Managers, and their towns, are managing to get by

Rick Shrum

Paul Lauer reached beneath the table for a prop.

“When you come into Peters Township and drive through the subdivisions,” said the municipal manager, “you will be greeted by smiles like this.”

He held up one of Amazon’s trademark smile boxes – which elicited grins throughout the audience.

Lauer’s gesture established a relaxed tone, which would continue during the Washington County Chamber of Commerce’s annual Municipal Leadership Roundtable discussion. The Friday morning event at the Chartiers Township Community Center featured a spirited discussion among Lauer and fellow township managers Andrew Walz, of North Strabane, and Tyler Linck, of South Franklin.

Their 45-minute roundtable – held, actually, at a rectangular table – addressed many areas. Local Share Account funding, Act 13 funding, development and the local retail climate were among the more prominent topics. The speakers represented diverse communities.

“We’re looking to improve the quality of life,” said Linck, who oversees a largely rural municipality – estimated population 3,300 – that is home to the Washington County Airport.

“We have no public sewage, and that’s been the main focus of the township for the past 20 years. We had our first public meeting Tuesday and it was pretty positive,” said Linck, who added that the township plans to begin construction of a treatment plant in 2020.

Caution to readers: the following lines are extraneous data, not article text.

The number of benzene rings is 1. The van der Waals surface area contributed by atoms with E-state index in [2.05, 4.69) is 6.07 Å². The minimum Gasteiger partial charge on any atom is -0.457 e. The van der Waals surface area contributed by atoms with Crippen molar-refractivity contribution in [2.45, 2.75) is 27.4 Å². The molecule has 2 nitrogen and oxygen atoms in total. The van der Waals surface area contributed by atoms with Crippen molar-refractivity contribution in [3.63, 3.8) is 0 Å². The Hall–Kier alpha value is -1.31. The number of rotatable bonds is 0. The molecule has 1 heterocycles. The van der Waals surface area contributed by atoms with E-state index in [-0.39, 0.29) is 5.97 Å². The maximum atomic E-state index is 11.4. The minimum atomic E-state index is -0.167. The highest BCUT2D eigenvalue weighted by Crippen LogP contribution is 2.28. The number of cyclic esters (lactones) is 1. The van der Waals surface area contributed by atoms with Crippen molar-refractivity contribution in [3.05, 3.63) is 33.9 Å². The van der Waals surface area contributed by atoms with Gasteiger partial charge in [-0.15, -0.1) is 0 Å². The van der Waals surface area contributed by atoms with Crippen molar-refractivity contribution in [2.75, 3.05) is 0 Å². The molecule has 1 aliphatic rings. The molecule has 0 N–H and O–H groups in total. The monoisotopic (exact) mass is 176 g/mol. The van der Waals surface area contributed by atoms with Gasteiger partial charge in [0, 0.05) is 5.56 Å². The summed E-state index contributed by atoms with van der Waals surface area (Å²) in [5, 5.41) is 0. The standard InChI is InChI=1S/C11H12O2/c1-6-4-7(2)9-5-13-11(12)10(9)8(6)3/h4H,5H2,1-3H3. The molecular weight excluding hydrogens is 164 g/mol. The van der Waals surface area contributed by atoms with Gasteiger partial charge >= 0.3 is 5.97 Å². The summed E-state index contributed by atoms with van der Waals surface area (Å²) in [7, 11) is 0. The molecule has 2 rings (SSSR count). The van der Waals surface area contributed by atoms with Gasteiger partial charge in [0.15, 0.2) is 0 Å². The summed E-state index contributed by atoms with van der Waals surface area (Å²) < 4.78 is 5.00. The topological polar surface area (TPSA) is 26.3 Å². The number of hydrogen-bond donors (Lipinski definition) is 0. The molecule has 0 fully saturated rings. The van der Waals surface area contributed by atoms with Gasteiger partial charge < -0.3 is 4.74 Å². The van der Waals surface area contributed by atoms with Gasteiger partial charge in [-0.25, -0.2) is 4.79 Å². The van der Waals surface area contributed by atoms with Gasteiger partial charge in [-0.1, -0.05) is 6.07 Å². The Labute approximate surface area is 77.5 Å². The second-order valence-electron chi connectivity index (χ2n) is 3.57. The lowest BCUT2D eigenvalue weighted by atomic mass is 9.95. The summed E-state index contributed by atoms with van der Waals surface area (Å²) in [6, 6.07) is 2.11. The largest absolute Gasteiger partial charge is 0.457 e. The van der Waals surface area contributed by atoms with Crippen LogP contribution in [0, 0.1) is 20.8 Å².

Walz, a Trinity High graduate who grew up with Linck, said North Strabane a generation ago “was a lot like South Franklin” is today. Now it is a township of about 15,000, boosted by The Meadows Racetrack & Casino, that continues to build up commercially and residentially.

“We still want to have that rural charm that Larry Maggi talks about,” Walz said, acknowledging the county commissioner 15 feet away. “The Eighty Four area has that rural charm.”

Peters hasn’t lost that, although it has experienced housing and retail booms over the past quarter-century, and is more like Upper St. Clair and Mt. Lebanon to the immediate north. With about 22,500 residents, it is the county’s most populous municipality.

Lauer talked about development, including construction of a new high school building on the former Rolling Hills Country Club property and proposals for a community park and aquatics center. Lauer also focused on retail, which – he acknowledged – has changed in the aftermath of the departure of Kmart, Peters’ one big-box store.

He said a drive along the township’s stretch of Route 19 shows there are a number of health-care and pet-care facilities, car dealerships and financial institutions.

“Every bank that does business in Western Pennsylvania is on 19 in Peters,” Lauer said, adding that Bank of America and Chase are coming in. “We’re seeing retail replaced by services that can’t be offered online. We’re seeing a change in business processes.”

All three managers said their townships have benefited from LSA and Act 13 money, which has made road and other infrastructure improvements more feasible. One project, Walz lamented, involved construction of a wall following landslides last fall.

That was one of the few talking points that was not smile-worthy.